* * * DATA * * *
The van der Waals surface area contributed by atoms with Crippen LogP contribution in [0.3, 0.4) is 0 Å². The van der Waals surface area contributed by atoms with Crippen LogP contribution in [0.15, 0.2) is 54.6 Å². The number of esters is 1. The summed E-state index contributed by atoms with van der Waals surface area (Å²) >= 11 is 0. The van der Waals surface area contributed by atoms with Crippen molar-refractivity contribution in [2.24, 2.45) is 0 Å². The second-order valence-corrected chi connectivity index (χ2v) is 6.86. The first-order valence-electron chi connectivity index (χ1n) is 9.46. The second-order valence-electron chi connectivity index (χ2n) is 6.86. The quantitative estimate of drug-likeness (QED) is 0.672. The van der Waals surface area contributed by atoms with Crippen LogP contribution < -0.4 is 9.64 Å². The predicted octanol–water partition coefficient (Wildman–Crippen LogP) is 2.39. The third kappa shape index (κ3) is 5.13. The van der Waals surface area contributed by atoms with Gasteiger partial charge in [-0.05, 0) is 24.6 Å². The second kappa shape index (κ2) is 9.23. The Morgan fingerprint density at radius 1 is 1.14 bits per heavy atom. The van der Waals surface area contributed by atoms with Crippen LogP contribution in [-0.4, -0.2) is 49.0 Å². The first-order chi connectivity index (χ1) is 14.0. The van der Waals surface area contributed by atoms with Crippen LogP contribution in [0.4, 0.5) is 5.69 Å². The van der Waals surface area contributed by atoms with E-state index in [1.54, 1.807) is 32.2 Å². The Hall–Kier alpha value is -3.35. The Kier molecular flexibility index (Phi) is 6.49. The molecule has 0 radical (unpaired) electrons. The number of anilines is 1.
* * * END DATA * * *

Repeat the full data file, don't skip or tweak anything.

The van der Waals surface area contributed by atoms with Crippen LogP contribution in [0.3, 0.4) is 0 Å². The van der Waals surface area contributed by atoms with Crippen LogP contribution in [0.15, 0.2) is 54.6 Å². The number of esters is 1. The summed E-state index contributed by atoms with van der Waals surface area (Å²) >= 11 is 0. The van der Waals surface area contributed by atoms with Crippen molar-refractivity contribution in [2.24, 2.45) is 0 Å². The second-order valence-corrected chi connectivity index (χ2v) is 6.86. The first-order valence-electron chi connectivity index (χ1n) is 9.46. The second-order valence-electron chi connectivity index (χ2n) is 6.86. The quantitative estimate of drug-likeness (QED) is 0.672. The van der Waals surface area contributed by atoms with Crippen LogP contribution < -0.4 is 9.64 Å². The predicted octanol–water partition coefficient (Wildman–Crippen LogP) is 2.39. The third kappa shape index (κ3) is 5.13. The van der Waals surface area contributed by atoms with Gasteiger partial charge in [-0.05, 0) is 24.6 Å². The second kappa shape index (κ2) is 9.23. The Morgan fingerprint density at radius 1 is 1.14 bits per heavy atom. The van der Waals surface area contributed by atoms with Crippen LogP contribution in [-0.4, -0.2) is 49.0 Å². The first-order chi connectivity index (χ1) is 14.0. The van der Waals surface area contributed by atoms with Crippen LogP contribution in [0.4, 0.5) is 5.69 Å². The van der Waals surface area contributed by atoms with E-state index in [1.54, 1.807) is 32.2 Å². The Hall–Kier alpha value is -3.35. The Kier molecular flexibility index (Phi) is 6.49. The molecule has 0 radical (unpaired) electrons. The number of anilines is 1.